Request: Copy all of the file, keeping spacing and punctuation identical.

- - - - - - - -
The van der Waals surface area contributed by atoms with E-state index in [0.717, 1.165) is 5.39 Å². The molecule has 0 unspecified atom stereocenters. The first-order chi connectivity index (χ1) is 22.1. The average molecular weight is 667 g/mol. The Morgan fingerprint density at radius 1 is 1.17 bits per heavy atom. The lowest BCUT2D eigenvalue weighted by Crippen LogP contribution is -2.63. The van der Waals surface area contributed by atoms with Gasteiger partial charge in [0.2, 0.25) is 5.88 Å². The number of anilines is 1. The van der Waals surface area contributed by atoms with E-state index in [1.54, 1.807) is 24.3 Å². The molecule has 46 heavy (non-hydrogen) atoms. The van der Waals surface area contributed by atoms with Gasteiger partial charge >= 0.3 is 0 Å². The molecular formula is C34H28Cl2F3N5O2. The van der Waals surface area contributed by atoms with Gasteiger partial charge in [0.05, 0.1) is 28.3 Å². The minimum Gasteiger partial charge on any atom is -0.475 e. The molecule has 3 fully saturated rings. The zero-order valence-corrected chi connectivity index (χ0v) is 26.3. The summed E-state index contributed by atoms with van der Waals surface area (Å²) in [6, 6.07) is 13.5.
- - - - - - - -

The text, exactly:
The van der Waals surface area contributed by atoms with E-state index in [0.717, 1.165) is 5.39 Å². The molecule has 0 unspecified atom stereocenters. The first-order chi connectivity index (χ1) is 22.1. The average molecular weight is 667 g/mol. The Morgan fingerprint density at radius 1 is 1.17 bits per heavy atom. The lowest BCUT2D eigenvalue weighted by Crippen LogP contribution is -2.63. The van der Waals surface area contributed by atoms with Gasteiger partial charge in [0.2, 0.25) is 5.88 Å². The number of anilines is 1. The van der Waals surface area contributed by atoms with E-state index in [1.54, 1.807) is 24.3 Å². The molecule has 46 heavy (non-hydrogen) atoms. The van der Waals surface area contributed by atoms with Gasteiger partial charge >= 0.3 is 0 Å². The molecular formula is C34H28Cl2F3N5O2. The van der Waals surface area contributed by atoms with Gasteiger partial charge in [0.05, 0.1) is 28.3 Å². The minimum Gasteiger partial charge on any atom is -0.475 e. The molecule has 3 fully saturated rings. The zero-order valence-corrected chi connectivity index (χ0v) is 26.3. The summed E-state index contributed by atoms with van der Waals surface area (Å²) in [6, 6.07) is 13.5.